Secure data management requires expert support and guidance and that is why the funeral director cannot continue to operate without upgrading systems and infrastructure after seeking appropriate professional expertise. Doing it themselves or on the cheap is a dangerous route and disrespects the families that have entrusted you with access to very confidential information. Changes need to be ongoing as systems and procedures need constant monitoring, improvement, and attention.
Beckford’s IT services are outsourced to a reputable local organisation and there is a managed service in place for monitoring, patching, anti-virus, and support of the company’s infrastructure. Within the last 12 months, a considerable upgrade was carried out which saw all our permanent staff supplied with new hardware (laptops) and all data and email systems migrated to Office 365. This upgrade enabled the company’s IT infrastructure to become, and fully operate as, a cloud-based system which provides flexible working solutions, business continuity, and secure remote access. Security considerations were actioned, and all staff are now trained regularly on cyber security. In addition, various security measures have also been implemented, including two factor authentication and a next generation firewall which has further strengthened threat protection.
This has been a major expense, but as funeral directors invest in staff and training, premises and hygiene, hearses, ambulances etc they cannot afford to neglect the security of their critical data particularly as relates to clients.
Guiding Families through the Experience
The traditional service of funeral directing, of guiding and assisting families through the naturally very emotional and stressful times, has always been there and continues to be so. The conduct of funerals has evolved but so has the increased obligation of funeral directors to inform families of all aspects of the process in an easy and informative way which is transparent and supportive to all decisions that they are expected to make. This can be eased considerably by funeral directors facilitating knowledge and understanding. One way we have developed this at Beckford’s is by making our web site a knowledge portal that explains what we do, how we aim to assist, what is expected of families, how they can assist and minimise as much as possible distress, the questions that will need answering and the conduct of the whole funeral process and what it will cost. The “traditional” lack of transparency is being replaced by a new “traditional” transparency that helps and advises clients.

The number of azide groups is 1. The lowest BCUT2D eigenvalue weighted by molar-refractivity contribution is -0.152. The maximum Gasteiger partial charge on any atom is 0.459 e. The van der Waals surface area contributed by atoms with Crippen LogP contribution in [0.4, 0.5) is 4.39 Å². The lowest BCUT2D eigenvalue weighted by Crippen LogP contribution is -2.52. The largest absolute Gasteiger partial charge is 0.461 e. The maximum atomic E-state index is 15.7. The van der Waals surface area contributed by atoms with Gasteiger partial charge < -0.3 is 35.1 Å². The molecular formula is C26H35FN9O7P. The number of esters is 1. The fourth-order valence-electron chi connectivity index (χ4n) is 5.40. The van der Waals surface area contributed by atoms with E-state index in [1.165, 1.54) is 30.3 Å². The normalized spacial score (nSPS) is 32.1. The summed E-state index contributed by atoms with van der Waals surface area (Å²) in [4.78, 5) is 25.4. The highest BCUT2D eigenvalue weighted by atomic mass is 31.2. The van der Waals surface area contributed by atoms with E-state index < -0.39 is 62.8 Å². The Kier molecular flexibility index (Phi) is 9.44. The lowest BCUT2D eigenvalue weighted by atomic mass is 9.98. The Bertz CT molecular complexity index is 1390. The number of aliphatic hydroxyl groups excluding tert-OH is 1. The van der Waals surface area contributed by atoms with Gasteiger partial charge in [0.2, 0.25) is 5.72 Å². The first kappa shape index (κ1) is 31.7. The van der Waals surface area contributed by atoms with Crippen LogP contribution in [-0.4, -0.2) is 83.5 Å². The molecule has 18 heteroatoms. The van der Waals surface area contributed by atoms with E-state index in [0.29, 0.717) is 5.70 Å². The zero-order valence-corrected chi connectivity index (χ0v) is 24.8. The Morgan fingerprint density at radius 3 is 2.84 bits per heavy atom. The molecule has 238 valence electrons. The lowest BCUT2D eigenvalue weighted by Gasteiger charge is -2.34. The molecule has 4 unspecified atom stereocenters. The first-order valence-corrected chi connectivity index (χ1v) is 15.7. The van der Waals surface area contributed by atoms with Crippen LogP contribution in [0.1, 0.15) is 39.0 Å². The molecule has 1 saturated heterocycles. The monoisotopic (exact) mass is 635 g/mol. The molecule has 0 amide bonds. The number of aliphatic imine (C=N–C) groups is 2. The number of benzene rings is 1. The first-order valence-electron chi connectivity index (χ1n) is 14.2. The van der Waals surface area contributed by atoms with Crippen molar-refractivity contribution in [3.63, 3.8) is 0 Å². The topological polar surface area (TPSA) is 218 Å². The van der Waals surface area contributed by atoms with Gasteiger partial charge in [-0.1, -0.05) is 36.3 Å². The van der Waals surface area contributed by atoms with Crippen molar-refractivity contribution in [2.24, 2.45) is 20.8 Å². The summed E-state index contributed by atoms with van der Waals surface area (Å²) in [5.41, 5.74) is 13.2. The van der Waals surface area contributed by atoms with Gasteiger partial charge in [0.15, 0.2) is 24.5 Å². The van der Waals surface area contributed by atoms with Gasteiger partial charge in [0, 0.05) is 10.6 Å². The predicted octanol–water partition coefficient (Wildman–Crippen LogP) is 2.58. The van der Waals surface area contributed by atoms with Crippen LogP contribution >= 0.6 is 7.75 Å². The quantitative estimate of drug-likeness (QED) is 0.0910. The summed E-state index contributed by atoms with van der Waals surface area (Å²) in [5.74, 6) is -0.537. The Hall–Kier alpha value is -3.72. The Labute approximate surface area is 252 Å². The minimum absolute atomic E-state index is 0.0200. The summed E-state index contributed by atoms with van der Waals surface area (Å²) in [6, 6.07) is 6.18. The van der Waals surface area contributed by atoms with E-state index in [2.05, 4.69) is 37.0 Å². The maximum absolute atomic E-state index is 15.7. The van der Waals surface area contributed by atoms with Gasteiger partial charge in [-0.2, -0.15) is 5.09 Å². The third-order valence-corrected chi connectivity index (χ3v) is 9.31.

So, are Funeral Directors burying tradition?
I do not believe so. Funeral directors have adapted to the changes in the demands from their clients, including a different way of working and supporting families during a pandemic. Funeral directors have had to move in to the 21st century and many have developed their client offerings to accommodate this, building on traditional good service. Evolving to meet the new demands of a tech savvy generation that rightly have a thirst for knowledge and innovation in a more streamlined, tech-enabled, and cost-effective way.